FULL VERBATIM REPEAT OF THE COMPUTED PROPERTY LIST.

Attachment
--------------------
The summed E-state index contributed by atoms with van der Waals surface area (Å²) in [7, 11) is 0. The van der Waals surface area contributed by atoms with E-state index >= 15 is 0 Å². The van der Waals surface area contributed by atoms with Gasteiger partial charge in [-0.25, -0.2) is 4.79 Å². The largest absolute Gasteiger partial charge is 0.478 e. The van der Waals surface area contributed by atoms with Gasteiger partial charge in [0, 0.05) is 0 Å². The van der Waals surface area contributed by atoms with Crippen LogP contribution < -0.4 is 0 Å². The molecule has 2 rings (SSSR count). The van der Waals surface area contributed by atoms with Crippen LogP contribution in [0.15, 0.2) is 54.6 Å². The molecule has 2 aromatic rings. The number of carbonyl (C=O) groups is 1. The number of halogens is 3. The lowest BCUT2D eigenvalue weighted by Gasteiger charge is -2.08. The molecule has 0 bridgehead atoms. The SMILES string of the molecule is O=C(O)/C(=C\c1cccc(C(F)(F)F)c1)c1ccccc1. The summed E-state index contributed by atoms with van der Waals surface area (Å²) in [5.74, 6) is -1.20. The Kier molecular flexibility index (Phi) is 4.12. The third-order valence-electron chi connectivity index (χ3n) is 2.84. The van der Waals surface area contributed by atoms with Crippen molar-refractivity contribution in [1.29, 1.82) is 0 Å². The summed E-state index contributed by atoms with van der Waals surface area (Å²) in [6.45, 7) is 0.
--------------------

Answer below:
The summed E-state index contributed by atoms with van der Waals surface area (Å²) in [7, 11) is 0. The van der Waals surface area contributed by atoms with E-state index >= 15 is 0 Å². The van der Waals surface area contributed by atoms with Gasteiger partial charge in [-0.25, -0.2) is 4.79 Å². The largest absolute Gasteiger partial charge is 0.478 e. The van der Waals surface area contributed by atoms with Gasteiger partial charge in [0, 0.05) is 0 Å². The van der Waals surface area contributed by atoms with Crippen LogP contribution < -0.4 is 0 Å². The molecule has 2 rings (SSSR count). The van der Waals surface area contributed by atoms with Crippen LogP contribution in [0.15, 0.2) is 54.6 Å². The molecule has 2 aromatic rings. The number of carbonyl (C=O) groups is 1. The number of halogens is 3. The lowest BCUT2D eigenvalue weighted by Gasteiger charge is -2.08. The molecule has 0 bridgehead atoms. The SMILES string of the molecule is O=C(O)/C(=C\c1cccc(C(F)(F)F)c1)c1ccccc1. The summed E-state index contributed by atoms with van der Waals surface area (Å²) in [5.74, 6) is -1.20. The Kier molecular flexibility index (Phi) is 4.12. The third-order valence-electron chi connectivity index (χ3n) is 2.84. The van der Waals surface area contributed by atoms with Crippen molar-refractivity contribution in [1.29, 1.82) is 0 Å². The summed E-state index contributed by atoms with van der Waals surface area (Å²) in [6.45, 7) is 0.